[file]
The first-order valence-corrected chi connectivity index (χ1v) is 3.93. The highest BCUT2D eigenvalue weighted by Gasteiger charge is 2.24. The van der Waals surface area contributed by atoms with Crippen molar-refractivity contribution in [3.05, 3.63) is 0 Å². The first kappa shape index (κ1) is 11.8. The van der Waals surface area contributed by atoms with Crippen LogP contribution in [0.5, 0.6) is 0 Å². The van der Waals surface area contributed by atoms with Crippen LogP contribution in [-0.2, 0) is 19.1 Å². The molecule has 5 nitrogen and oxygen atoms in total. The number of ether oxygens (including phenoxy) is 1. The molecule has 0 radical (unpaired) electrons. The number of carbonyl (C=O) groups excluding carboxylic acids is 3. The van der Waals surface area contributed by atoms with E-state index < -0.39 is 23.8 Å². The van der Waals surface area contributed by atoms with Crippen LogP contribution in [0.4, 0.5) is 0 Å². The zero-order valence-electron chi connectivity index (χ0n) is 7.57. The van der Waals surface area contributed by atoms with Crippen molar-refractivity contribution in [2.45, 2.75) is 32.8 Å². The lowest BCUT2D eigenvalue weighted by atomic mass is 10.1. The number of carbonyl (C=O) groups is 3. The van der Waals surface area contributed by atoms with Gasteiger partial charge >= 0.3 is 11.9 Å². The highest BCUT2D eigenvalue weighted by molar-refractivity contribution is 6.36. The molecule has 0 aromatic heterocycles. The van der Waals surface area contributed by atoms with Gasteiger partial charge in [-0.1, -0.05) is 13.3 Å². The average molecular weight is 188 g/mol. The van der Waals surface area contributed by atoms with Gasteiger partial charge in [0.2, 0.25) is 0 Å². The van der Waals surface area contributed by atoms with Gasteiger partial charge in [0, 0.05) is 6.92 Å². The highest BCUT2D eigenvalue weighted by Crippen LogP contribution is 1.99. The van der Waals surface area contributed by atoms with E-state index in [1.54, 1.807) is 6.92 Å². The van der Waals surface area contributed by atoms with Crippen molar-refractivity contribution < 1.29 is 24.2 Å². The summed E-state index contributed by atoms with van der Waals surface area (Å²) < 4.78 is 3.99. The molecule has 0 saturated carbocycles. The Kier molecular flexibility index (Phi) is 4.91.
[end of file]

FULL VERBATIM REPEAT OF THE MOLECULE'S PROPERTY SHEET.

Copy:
The first-order valence-corrected chi connectivity index (χ1v) is 3.93. The highest BCUT2D eigenvalue weighted by Gasteiger charge is 2.24. The van der Waals surface area contributed by atoms with Crippen molar-refractivity contribution in [3.05, 3.63) is 0 Å². The first kappa shape index (κ1) is 11.8. The van der Waals surface area contributed by atoms with Crippen LogP contribution in [0.5, 0.6) is 0 Å². The van der Waals surface area contributed by atoms with Crippen LogP contribution in [-0.2, 0) is 19.1 Å². The molecule has 5 nitrogen and oxygen atoms in total. The number of ether oxygens (including phenoxy) is 1. The molecule has 0 radical (unpaired) electrons. The number of carbonyl (C=O) groups excluding carboxylic acids is 3. The van der Waals surface area contributed by atoms with E-state index < -0.39 is 23.8 Å². The van der Waals surface area contributed by atoms with Crippen LogP contribution in [0.4, 0.5) is 0 Å². The zero-order valence-electron chi connectivity index (χ0n) is 7.57. The van der Waals surface area contributed by atoms with Crippen molar-refractivity contribution in [2.45, 2.75) is 32.8 Å². The lowest BCUT2D eigenvalue weighted by atomic mass is 10.1. The number of carbonyl (C=O) groups is 3. The van der Waals surface area contributed by atoms with Gasteiger partial charge >= 0.3 is 11.9 Å². The highest BCUT2D eigenvalue weighted by molar-refractivity contribution is 6.36. The molecule has 0 aromatic heterocycles. The van der Waals surface area contributed by atoms with Gasteiger partial charge in [-0.1, -0.05) is 13.3 Å². The average molecular weight is 188 g/mol. The van der Waals surface area contributed by atoms with Gasteiger partial charge in [0.2, 0.25) is 0 Å². The van der Waals surface area contributed by atoms with Gasteiger partial charge in [0, 0.05) is 6.92 Å². The highest BCUT2D eigenvalue weighted by Crippen LogP contribution is 1.99. The van der Waals surface area contributed by atoms with E-state index in [1.54, 1.807) is 6.92 Å². The van der Waals surface area contributed by atoms with Crippen molar-refractivity contribution < 1.29 is 24.2 Å². The summed E-state index contributed by atoms with van der Waals surface area (Å²) < 4.78 is 3.99. The molecule has 0 saturated carbocycles. The Kier molecular flexibility index (Phi) is 4.91.